Funny, I thought I said that EXACT criticism about Fox and this situation before until Vic pointed out to me that putting a film in “turnaround” is a very normal process and there isn’t anything seen as wrong with it.

    But I guess I’m just “defending” Fox, yep, really I am… 😀

    Good show, lol.

  4. Yeah, I like your idea about Fox not making the movies. Daniel have you ever gambled and won? Just curious. I agree with you that Fox shouldn’t get a big windfall, because I’m afraid of the precedent it might set.

    I see WB’s action like running a red light. You might get away with it, but you shouldn’t. If everything goes well in court, we’ll see that movie on time no probs. Just boycott the new “TDTESS.” Fox should feel some pain for its arrogance too.

  5. I won’t Boycott anything. Boycotting is useless because the amount of people that will do it is so insignificant that it will have no effect on anything. Besides even though 80% of their films are crap they still sometimes release a few good ones and I don’t want to miss those. Wolverine sounds better by the day.

  6. I find it interesting that Fox claims to have tried to contact WB earlier by phone, mail, and email. No mention of sending a document by any type of courier – which would have required a signature and created a record of the delivery. Did they send it registered mail or just put a .42 stamp on the envelope. And who in particular did they try to contact? Whatever legal tactic they can apply now was also available to them earlier. The case might be made that the earlier attempts at contact were token attempts that were meant to fail, in which case FOX had planned all along to let the production go on and then hold the release hostage.

    If Gordon didn’t have the appropriate rights to take the movie to WB, it’s hard to see how FOX can avoid including Gordon in some sort of complaint. I could imagine someone at WB suggesting that if anyone owes money to FOX, it’s Gordon.

  7. The only group losing in this matter is the fanbase (IE: the consumers). Either way this goes the studios will profit over any losses they may or may not percieve. That is just so truly sad, especially with box office already down even with the hits this year.

    I’ve been a fan of this work since it debuted in the comic world and have been a HUGE fan of Alan Moore’s work since his run on Swamp Thing. I have salivated over this coming to the silver screen since I first saw it listed as a work in progress in Wizard magazine. I regularly checked on the progress every month without fail just to stay abreast of any changes that may befall it.

    Now saying that…I’ll say this…Fox has owned the rights to this since the beginning and that is a simple fact. There is NO WAY that they weren’t aware of this property being developed and filmed at a rival studio. Knowing this it therefore makes no sense whatsoever that would only make token attempts over a two year period to halt production and recoup the turnaround rights before an announced release date. It also seems a BIT odd that a trailer comes out for the movie a week before it is announced it is being delayed by a “rival studio.” All this does is whip the fanbase into a frothing lynch mob of exasperation and then aim them at the owner of the rights of the property.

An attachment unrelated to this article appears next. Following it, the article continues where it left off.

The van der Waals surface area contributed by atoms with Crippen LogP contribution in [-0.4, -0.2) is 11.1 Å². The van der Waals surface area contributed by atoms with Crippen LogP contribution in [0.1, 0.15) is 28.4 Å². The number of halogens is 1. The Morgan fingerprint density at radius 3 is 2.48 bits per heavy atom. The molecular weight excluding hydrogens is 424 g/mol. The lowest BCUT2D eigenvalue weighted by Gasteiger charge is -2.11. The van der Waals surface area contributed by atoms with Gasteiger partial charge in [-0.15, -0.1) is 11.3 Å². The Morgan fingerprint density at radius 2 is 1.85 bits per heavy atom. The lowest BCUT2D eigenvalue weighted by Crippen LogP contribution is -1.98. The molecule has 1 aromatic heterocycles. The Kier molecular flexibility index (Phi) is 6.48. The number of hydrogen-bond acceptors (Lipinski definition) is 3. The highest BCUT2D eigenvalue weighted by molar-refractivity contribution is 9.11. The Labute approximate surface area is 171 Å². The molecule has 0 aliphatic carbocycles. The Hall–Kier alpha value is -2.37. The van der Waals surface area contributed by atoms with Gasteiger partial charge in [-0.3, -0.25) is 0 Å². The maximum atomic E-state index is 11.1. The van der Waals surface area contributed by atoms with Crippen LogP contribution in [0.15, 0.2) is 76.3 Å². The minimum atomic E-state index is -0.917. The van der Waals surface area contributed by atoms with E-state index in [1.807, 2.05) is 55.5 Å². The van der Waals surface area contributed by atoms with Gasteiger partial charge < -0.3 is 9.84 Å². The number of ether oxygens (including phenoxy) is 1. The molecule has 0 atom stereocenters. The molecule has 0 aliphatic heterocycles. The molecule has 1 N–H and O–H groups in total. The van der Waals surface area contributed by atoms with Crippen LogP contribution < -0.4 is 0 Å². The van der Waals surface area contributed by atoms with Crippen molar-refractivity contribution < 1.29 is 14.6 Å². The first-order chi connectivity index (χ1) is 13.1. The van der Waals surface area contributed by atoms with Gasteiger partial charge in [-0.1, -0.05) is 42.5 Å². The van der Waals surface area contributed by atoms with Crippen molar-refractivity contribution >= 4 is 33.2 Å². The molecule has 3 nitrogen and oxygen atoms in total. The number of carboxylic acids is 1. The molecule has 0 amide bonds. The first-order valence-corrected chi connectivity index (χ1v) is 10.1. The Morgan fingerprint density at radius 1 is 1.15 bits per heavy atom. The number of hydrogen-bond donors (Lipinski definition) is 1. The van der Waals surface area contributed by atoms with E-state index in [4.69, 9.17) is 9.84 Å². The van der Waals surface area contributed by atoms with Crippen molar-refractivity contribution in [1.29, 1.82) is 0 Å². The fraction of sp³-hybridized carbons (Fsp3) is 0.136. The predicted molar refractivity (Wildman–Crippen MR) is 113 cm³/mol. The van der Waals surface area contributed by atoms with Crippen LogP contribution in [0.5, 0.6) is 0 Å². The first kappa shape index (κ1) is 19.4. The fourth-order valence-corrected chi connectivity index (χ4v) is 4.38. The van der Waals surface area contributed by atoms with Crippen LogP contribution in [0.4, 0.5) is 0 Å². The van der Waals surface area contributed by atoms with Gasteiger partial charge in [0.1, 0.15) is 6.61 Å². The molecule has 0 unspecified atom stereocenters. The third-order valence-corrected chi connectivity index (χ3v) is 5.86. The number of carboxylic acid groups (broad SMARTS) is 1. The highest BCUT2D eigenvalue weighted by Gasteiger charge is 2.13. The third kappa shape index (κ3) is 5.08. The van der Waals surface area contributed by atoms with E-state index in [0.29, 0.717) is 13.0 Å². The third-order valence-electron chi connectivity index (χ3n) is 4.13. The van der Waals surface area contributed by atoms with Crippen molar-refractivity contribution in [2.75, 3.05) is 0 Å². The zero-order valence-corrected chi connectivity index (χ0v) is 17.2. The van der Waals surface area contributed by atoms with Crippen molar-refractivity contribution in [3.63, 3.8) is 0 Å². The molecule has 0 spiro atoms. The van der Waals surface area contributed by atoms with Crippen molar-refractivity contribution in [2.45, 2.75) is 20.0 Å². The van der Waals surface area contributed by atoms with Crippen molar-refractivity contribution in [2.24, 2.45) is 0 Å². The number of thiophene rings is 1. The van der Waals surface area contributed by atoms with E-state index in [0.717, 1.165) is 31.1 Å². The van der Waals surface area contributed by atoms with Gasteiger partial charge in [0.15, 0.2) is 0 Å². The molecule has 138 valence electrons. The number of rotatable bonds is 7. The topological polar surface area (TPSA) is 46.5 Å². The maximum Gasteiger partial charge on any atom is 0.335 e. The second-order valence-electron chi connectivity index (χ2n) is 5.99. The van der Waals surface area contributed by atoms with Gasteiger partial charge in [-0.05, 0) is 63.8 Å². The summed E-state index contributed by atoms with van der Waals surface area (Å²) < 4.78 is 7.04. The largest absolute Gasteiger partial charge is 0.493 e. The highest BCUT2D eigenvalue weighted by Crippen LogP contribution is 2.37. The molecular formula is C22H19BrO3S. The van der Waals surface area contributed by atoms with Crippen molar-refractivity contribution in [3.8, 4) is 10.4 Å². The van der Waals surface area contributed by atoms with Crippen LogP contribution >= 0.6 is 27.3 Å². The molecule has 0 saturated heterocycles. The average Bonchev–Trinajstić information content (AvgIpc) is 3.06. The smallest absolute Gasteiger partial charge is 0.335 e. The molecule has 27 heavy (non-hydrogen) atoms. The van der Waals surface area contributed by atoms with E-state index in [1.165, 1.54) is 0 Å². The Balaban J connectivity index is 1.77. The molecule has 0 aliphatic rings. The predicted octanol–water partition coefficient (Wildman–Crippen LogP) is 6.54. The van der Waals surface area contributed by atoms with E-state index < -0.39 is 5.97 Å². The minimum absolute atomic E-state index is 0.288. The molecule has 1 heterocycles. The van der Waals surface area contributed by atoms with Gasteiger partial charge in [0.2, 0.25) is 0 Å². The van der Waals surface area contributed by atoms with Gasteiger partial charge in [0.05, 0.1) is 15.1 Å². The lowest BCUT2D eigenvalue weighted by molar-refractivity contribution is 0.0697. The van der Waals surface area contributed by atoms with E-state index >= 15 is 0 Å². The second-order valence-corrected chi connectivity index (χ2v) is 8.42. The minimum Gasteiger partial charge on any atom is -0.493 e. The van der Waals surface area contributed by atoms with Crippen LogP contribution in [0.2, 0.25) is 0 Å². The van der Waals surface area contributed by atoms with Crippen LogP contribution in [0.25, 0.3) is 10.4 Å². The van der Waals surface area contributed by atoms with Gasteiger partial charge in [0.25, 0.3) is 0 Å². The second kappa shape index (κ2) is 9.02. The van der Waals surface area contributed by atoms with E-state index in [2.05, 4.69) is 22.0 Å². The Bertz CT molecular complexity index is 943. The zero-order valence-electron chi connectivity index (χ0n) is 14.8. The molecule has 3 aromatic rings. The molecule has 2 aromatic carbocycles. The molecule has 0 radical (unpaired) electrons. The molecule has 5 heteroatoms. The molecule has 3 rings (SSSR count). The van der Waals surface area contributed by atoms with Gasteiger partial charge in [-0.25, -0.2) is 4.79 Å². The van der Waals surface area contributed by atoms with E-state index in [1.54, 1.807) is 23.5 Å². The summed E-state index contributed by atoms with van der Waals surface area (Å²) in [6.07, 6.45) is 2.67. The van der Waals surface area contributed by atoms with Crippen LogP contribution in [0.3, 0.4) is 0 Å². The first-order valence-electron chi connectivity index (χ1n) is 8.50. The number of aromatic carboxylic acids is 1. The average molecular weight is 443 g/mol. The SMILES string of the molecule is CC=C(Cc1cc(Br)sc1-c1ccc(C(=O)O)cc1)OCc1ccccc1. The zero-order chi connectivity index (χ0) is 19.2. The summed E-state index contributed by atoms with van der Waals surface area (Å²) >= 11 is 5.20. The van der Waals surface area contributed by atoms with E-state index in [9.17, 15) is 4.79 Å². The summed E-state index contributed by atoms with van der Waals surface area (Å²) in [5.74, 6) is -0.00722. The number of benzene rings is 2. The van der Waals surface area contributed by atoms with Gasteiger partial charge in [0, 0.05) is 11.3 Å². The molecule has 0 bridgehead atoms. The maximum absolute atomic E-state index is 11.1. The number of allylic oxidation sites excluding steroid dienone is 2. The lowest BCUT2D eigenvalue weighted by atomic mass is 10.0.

None of this makes any coherent sense at all. It just seems to be a “he said, she said” situation or just a viral ad campaign to promote the movie and build fanaticism further for the release.

    I could be way off on this but it’s my private observation of this sad situation.

    Again…it seems the only true loser so far is the consumer and a suicidal move on Fox’s part.

  8. It’s difficult for me to see Fox as “innocent.” How can this property have been developed at more than one studio with this rights bomb ticking away if Fox had notified those studios of the potential problem in any substantive manner? Are these studios run by idiots who love handing millions to their competitors? I think not. Yes, Warners should have checked more carefully to make sure that Gordon had secured his rights … no doubt they will be more careful in the future! However, it is logical to assume that they acted in good faith simply because otherwise they are risking big bucks. On the other hand, it is likely that Fox is not because they have much more to gain by failing to inform Warners of their risk.

    No, indeed, I believe that if Fox “informed” Warners, it was in a way that was likely to be overlooked or misunderstood because they were in fact looking for this opportunity to get something that they want … and now it’s come out, hasn’t it? Warners owns the rights to DC characters and Fox would like to put out 60s Batman DVDs. Gee, it isn’t even about Watchmen! Only it is. Fox is holding Watchmen for ransom. I don’t think that is very honorable.